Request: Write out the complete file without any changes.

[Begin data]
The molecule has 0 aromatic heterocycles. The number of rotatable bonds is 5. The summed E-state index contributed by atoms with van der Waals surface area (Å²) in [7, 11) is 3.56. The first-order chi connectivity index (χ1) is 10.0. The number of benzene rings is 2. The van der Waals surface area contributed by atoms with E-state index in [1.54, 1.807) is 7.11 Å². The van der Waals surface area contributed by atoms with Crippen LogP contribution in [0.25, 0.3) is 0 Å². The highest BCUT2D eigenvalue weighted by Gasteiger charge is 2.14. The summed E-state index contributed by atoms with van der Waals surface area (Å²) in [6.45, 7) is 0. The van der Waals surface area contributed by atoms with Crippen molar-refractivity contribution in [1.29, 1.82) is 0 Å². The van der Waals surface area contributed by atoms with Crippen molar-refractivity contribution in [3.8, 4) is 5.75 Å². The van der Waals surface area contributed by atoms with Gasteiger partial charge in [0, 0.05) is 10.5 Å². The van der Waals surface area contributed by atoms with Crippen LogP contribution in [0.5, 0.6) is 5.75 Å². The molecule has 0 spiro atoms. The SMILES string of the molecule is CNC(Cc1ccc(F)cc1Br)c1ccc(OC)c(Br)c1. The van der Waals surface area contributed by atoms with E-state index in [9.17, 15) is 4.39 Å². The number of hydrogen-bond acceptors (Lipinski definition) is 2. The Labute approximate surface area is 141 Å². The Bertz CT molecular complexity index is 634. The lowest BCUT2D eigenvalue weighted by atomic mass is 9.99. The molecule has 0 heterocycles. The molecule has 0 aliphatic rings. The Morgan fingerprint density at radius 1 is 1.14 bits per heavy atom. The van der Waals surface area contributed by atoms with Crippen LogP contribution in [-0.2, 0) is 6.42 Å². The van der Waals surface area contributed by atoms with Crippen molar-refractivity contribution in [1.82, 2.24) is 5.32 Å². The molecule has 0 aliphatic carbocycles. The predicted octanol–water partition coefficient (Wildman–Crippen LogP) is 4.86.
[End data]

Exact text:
The molecule has 0 aromatic heterocycles. The number of rotatable bonds is 5. The summed E-state index contributed by atoms with van der Waals surface area (Å²) in [7, 11) is 3.56. The first-order chi connectivity index (χ1) is 10.0. The number of benzene rings is 2. The van der Waals surface area contributed by atoms with E-state index in [1.54, 1.807) is 7.11 Å². The van der Waals surface area contributed by atoms with Crippen LogP contribution in [0.25, 0.3) is 0 Å². The highest BCUT2D eigenvalue weighted by Gasteiger charge is 2.14. The summed E-state index contributed by atoms with van der Waals surface area (Å²) in [6.45, 7) is 0. The van der Waals surface area contributed by atoms with Crippen molar-refractivity contribution in [1.29, 1.82) is 0 Å². The van der Waals surface area contributed by atoms with Crippen molar-refractivity contribution in [3.8, 4) is 5.75 Å². The van der Waals surface area contributed by atoms with Gasteiger partial charge in [0, 0.05) is 10.5 Å². The van der Waals surface area contributed by atoms with Crippen LogP contribution in [0.5, 0.6) is 5.75 Å². The molecule has 0 spiro atoms. The SMILES string of the molecule is CNC(Cc1ccc(F)cc1Br)c1ccc(OC)c(Br)c1. The van der Waals surface area contributed by atoms with E-state index in [9.17, 15) is 4.39 Å². The number of hydrogen-bond acceptors (Lipinski definition) is 2. The Labute approximate surface area is 141 Å². The Bertz CT molecular complexity index is 634. The lowest BCUT2D eigenvalue weighted by atomic mass is 9.99. The molecule has 0 heterocycles. The molecule has 0 aliphatic rings. The Morgan fingerprint density at radius 1 is 1.14 bits per heavy atom. The van der Waals surface area contributed by atoms with Crippen LogP contribution in [-0.2, 0) is 6.42 Å². The van der Waals surface area contributed by atoms with Crippen molar-refractivity contribution in [1.82, 2.24) is 5.32 Å². The molecule has 0 aliphatic carbocycles. The predicted octanol–water partition coefficient (Wildman–Crippen LogP) is 4.86.